This is a point of frustration for attorneys who practice matrimonial and family law, such as David Mejias, a partner at Mejias Milgrim & Alvarado of Glen Cove and Hempstead.
Mejias represented a father who was awarded majority custody of his son in 2015 after the boy missed an excessive amount of school while in his mother’s care. The child’s mother appealed, but the appellate division affirmed the original decision granting the father residential custody during the school year.
However, while the appeal was pending, the boy continued to reside with his mother.
“It took more than two years for the appeal to work its way through and that’s unfortunate,” Mejias said. “During those 2½ years the mother worked very hard to alienate the child from his father.”
However, with the 2015 decision affirmed this year by the appellate court, the child was scheduled to move in with his father in time for this school year.
Mejias called the 2015 outcome a “landmark decision,” with the father awarded custody during the school year and the mother during the summer months. The decision resulted from the boy being absent or late 92 school days during grades 1 through 3, according to the attorney. The child’s pediatrician testified at the original trial that there was no medical reason for him to miss so much school, Mejias said, noting that during kindergarten, when the child’s father lived at home, the child’s attendance record was good.
“You worry there may be a gender bias against a father in a custody case,” the attorney told LIBN after the 2015 decision. “But the court basically held that it’s in the best interest of the child to be educated, and this constituted educational neglect on the part of the mother.”
Issues concerning education often arise in custody cases, and courts carefully weigh them.
“Oftentimes, when there is excessive school lateness, there is an underlying issue with the parent, such as depression or drug or alcohol dependence,” matrimonial attorney Jacqueline Harounian told LIBN in 2015. “The parent might not be attending to the child in other ways – the child’s homework might not be getting done, he might not have lunch money, he may be unkempt. All those issues go hand in hand.”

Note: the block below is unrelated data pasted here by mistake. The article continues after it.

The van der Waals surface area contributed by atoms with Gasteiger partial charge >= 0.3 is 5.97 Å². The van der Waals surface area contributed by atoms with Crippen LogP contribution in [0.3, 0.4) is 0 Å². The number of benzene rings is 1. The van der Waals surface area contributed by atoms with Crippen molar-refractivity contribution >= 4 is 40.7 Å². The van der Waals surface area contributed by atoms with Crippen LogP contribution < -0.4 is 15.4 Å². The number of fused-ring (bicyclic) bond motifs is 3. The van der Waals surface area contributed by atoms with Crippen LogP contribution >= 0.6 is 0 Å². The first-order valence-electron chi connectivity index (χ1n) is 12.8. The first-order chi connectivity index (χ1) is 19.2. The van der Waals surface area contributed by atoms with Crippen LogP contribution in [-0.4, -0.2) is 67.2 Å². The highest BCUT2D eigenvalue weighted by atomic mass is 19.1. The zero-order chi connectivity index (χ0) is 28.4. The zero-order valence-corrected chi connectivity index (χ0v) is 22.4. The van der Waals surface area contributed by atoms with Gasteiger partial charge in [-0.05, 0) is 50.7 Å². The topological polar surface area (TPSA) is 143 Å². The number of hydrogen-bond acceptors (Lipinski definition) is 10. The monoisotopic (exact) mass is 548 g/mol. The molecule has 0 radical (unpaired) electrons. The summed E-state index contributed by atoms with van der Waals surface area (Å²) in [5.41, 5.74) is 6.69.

In custody battles involving older children, issues sometimes arise with teenagers cutting class due to inattentive parenting.
“The parent may not be in control, or there is not enough discipline,” Harounian said, adding that courts take educational neglect issues seriously.
“If a child is constantly missing class and education isn’t given a priority, it could be a very significant factor for a change of custody or a change of schedule at a minimum,” she said.
It all comes down to what is in the best interest of the child, Joseph Trotti, a partner at Vishnick McGovern Milizio in Lake Success, told LIBN two years ago.
“If a child is missing an excessive amount of school, the custodial parent doesn’t have the child’s best interest at heart,” Trotti said.
Now that the appellate court has ruled, Mejias has received inquiries for a copy of the brief from attorneys who want to reference it in their custody proceedings.
“This was a landmark case in that it was a creative decision giving custody to the parent who can ensure the child gets to school during the schoolyear, and with the parent who was neglectful regarding education given custody in the summer,” Mejias said. “Ultimately the courts have to determine what’s in the child’s best interest, and in this case, the child’s best interests were served by the very sound and creative choice to make sure my client had custody during the school year while making sure the child’s mother was very much involved in his life.”
Mejias, Milgrim & Alvarado, PC
1 Dosoris Lane
Glen Cove, New York 11542